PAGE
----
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I have to name this thing for a copy deadline, and I am still not comfortable. I'm thinking of going with:

Faith and Popular Culture: War with the World?

Here's what I like about it:

-suggests tension, but the question mark also asks is this appropriate, which the conference answers with a big "no!"

-plays off of the film's title

-first part is simple, can be used in future years

-I like "Faith" better than "Christianity" or "Church" - I don't like the word "Christianity" and though I like "Church" better, it is often misinterpreted ("I hate Church" vs "I am the Church")

What do you think?

I also could like something more like one word or a phrase that earned a reputation for being a quality thing. Cornerstone, Greenbelt, Glen Workshop. These titles are not very descriptive, but we know they are good because of their reputation. But that makes it hard to market at first, no? Thoughts? Suggestions?

Somewhat related, but not really: Crystal Downing is a professor of literature and film at Messiah, and she is leading a workshop on the film War of the Worlds. The film will be shown that weekend at Messiah. In her workshop, she'll be talking about adaptation from novel to cinema, and what a remake can tell us about our society, values, etc. Don't know if that has any effect on the appeal of the use of "War with the World?" The workshop won't be dealing with that question (war with the world?), so it pretty unrelated, I think.

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Jeff,

I know you've debated this through the thread and not trying to reopen that discussion. But just from a literary perspective I don't like the modifier of "popular." I also agree that the question mark makes the title so you might want to emphasize it. I would suggest it: "FAITH AND CULTURE: War with the World??

Denny

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By the way Jeff, I never responded, but I thought your responses were adequate and assuaged my concerns about the direction of the conference. I wish you well. (Not that you needed my blessing) smile.gif As for title, I agree with Denny that you REALLY need to hit that question part hard, or those that will be the most interested in your offerings will have a knee-jerk reaction. The two question marks might work.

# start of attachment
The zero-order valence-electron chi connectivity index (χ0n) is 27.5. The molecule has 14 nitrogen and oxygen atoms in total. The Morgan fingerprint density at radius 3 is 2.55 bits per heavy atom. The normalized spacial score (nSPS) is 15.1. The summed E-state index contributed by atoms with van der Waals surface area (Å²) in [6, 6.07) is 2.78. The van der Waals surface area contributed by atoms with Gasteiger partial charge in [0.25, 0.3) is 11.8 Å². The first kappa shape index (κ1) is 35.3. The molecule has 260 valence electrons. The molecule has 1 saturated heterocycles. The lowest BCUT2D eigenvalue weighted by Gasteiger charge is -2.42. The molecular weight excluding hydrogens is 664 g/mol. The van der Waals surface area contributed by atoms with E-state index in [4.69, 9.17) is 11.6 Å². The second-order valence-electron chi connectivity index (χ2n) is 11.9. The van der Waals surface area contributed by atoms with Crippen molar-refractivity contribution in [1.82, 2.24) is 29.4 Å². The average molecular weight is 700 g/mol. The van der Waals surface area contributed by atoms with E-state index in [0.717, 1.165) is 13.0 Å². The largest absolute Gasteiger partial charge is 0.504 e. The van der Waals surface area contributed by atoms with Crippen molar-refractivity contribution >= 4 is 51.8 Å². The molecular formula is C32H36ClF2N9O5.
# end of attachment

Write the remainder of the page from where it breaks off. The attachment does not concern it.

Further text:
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How about:

The Hitchhiker's Guide to Pop Culture

Or forget the movie title thing altogether

Christians in Pop Culture: Worldly or Wise?

Or

What Would Jesus Netflix?

or

If God had cable...

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Jeff,

Finally got around to reading this thread, and I'm groping around on the floor to find my jaw and reattach it to my head.

Your plan sounds fantastic. Wow. Wish I could be there. The Tweedy love-in would be enough to have me checking my calendar and my available travel budget, but the rest sounds good too. I wish you the very best. Keep posting the details as they come together. I'll want to help you get the word out.

Something is happening on Christian college and university campuses. Ten years ago, I couldn't show a clip from Jesus of Nazareth without causing a ruckus. And last week, I showed Three Colors: Blue in its entirety, strip-club scene and all, and I haven't received a single complaint. In fact, the response was enthusiastic, and the post-screening discussion was full of small epiphanies. Aslan is on the move.

The Other Jeff

Edited by Jeffrey Overstreet

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My problem with the "cultural historian" approach is that it suggests a dispassionate, analytical approach that makes me want to take a nap.